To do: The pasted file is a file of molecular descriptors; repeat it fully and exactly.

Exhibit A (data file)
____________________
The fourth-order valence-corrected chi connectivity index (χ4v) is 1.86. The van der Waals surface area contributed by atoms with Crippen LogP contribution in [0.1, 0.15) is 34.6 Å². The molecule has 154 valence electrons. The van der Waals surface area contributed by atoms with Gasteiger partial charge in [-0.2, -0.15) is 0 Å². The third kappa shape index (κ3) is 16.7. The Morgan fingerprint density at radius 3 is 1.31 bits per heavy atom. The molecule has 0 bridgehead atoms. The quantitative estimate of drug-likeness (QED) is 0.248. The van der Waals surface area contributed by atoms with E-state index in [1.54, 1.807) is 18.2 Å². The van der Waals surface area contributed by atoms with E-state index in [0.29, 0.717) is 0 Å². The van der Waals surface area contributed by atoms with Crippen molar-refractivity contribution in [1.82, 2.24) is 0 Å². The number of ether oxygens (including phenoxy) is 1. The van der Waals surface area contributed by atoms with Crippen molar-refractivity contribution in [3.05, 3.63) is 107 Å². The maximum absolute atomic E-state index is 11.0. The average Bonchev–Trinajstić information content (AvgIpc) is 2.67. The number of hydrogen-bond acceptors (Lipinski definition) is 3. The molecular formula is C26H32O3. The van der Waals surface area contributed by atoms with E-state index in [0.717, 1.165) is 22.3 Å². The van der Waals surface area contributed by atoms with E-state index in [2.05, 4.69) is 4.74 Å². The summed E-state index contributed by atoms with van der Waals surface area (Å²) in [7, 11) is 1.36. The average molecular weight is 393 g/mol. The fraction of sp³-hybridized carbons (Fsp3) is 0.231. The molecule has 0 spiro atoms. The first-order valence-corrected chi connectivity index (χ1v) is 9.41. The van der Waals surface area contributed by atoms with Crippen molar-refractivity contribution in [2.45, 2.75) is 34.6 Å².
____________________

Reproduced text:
The fourth-order valence-corrected chi connectivity index (χ4v) is 1.86. The van der Waals surface area contributed by atoms with Crippen LogP contribution in [0.1, 0.15) is 34.6 Å². The molecule has 154 valence electrons. The van der Waals surface area contributed by atoms with Gasteiger partial charge in [-0.2, -0.15) is 0 Å². The third kappa shape index (κ3) is 16.7. The Morgan fingerprint density at radius 3 is 1.31 bits per heavy atom. The molecule has 0 bridgehead atoms. The quantitative estimate of drug-likeness (QED) is 0.248. The van der Waals surface area contributed by atoms with E-state index in [1.54, 1.807) is 18.2 Å². The van der Waals surface area contributed by atoms with E-state index in [0.29, 0.717) is 0 Å². The van der Waals surface area contributed by atoms with Crippen molar-refractivity contribution in [1.82, 2.24) is 0 Å². The number of ether oxygens (including phenoxy) is 1. The van der Waals surface area contributed by atoms with Crippen molar-refractivity contribution in [3.05, 3.63) is 107 Å². The maximum absolute atomic E-state index is 11.0. The average Bonchev–Trinajstić information content (AvgIpc) is 2.67. The number of hydrogen-bond acceptors (Lipinski definition) is 3. The molecular formula is C26H32O3. The van der Waals surface area contributed by atoms with E-state index in [0.717, 1.165) is 22.3 Å². The van der Waals surface area contributed by atoms with E-state index in [2.05, 4.69) is 4.74 Å². The summed E-state index contributed by atoms with van der Waals surface area (Å²) in [7, 11) is 1.36. The average molecular weight is 393 g/mol. The fraction of sp³-hybridized carbons (Fsp3) is 0.231. The molecule has 0 spiro atoms. The first-order valence-corrected chi connectivity index (χ1v) is 9.41. The van der Waals surface area contributed by atoms with Crippen molar-refractivity contribution in [2.45, 2.75) is 34.6 Å².